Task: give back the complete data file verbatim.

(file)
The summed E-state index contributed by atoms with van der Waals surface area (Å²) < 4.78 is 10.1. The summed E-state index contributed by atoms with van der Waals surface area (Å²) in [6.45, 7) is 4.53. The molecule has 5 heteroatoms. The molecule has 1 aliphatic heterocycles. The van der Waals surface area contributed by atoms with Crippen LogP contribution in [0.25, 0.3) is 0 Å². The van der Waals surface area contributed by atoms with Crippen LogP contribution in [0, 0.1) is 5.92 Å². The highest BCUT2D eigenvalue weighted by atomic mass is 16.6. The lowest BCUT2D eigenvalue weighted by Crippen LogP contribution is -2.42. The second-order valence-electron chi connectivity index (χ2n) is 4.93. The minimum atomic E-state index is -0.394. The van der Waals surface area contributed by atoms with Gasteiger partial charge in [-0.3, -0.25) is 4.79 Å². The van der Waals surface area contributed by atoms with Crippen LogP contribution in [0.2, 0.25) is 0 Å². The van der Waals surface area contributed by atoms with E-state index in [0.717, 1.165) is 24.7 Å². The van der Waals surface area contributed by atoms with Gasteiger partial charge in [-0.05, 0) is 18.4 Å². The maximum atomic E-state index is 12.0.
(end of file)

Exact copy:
The summed E-state index contributed by atoms with van der Waals surface area (Å²) < 4.78 is 10.1. The summed E-state index contributed by atoms with van der Waals surface area (Å²) in [6.45, 7) is 4.53. The molecule has 5 heteroatoms. The molecule has 1 aliphatic heterocycles. The van der Waals surface area contributed by atoms with Crippen LogP contribution in [0.25, 0.3) is 0 Å². The van der Waals surface area contributed by atoms with Crippen LogP contribution in [0, 0.1) is 5.92 Å². The highest BCUT2D eigenvalue weighted by atomic mass is 16.6. The lowest BCUT2D eigenvalue weighted by Crippen LogP contribution is -2.42. The second-order valence-electron chi connectivity index (χ2n) is 4.93. The minimum atomic E-state index is -0.394. The van der Waals surface area contributed by atoms with Gasteiger partial charge in [-0.3, -0.25) is 4.79 Å². The van der Waals surface area contributed by atoms with Crippen LogP contribution in [0.2, 0.25) is 0 Å². The van der Waals surface area contributed by atoms with E-state index in [0.717, 1.165) is 24.7 Å². The van der Waals surface area contributed by atoms with Gasteiger partial charge in [-0.05, 0) is 18.4 Å². The maximum atomic E-state index is 12.0.